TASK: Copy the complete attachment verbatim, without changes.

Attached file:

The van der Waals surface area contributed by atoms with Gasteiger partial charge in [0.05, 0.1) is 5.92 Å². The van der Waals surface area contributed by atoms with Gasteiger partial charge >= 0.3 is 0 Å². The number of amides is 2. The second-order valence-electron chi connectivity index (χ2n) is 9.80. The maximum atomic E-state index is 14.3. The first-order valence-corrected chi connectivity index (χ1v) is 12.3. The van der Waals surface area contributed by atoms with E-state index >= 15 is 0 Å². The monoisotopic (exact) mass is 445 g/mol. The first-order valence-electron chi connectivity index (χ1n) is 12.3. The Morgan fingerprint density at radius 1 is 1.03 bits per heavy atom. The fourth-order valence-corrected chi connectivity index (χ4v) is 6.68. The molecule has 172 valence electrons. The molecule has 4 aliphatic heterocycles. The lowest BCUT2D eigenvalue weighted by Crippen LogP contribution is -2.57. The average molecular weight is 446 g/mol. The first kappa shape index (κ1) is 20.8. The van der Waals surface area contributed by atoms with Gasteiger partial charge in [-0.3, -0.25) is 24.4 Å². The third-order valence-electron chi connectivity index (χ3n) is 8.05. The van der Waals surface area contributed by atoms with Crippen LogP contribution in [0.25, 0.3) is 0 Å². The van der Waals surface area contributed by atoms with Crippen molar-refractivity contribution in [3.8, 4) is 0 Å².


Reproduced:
The van der Waals surface area contributed by atoms with Gasteiger partial charge in [0.05, 0.1) is 5.92 Å². The van der Waals surface area contributed by atoms with Gasteiger partial charge >= 0.3 is 0 Å². The number of amides is 2. The second-order valence-electron chi connectivity index (χ2n) is 9.80. The maximum atomic E-state index is 14.3. The first-order valence-corrected chi connectivity index (χ1v) is 12.3. The van der Waals surface area contributed by atoms with E-state index >= 15 is 0 Å². The monoisotopic (exact) mass is 445 g/mol. The first-order valence-electron chi connectivity index (χ1n) is 12.3. The Morgan fingerprint density at radius 1 is 1.03 bits per heavy atom. The fourth-order valence-corrected chi connectivity index (χ4v) is 6.68. The molecule has 172 valence electrons. The molecule has 4 aliphatic heterocycles. The lowest BCUT2D eigenvalue weighted by Crippen LogP contribution is -2.57. The average molecular weight is 446 g/mol. The first kappa shape index (κ1) is 20.8. The van der Waals surface area contributed by atoms with Gasteiger partial charge in [-0.3, -0.25) is 24.4 Å². The third-order valence-electron chi connectivity index (χ3n) is 8.05. The van der Waals surface area contributed by atoms with Crippen LogP contribution in [0.25, 0.3) is 0 Å². The van der Waals surface area contributed by atoms with Crippen molar-refractivity contribution in [3.8, 4) is 0 Å².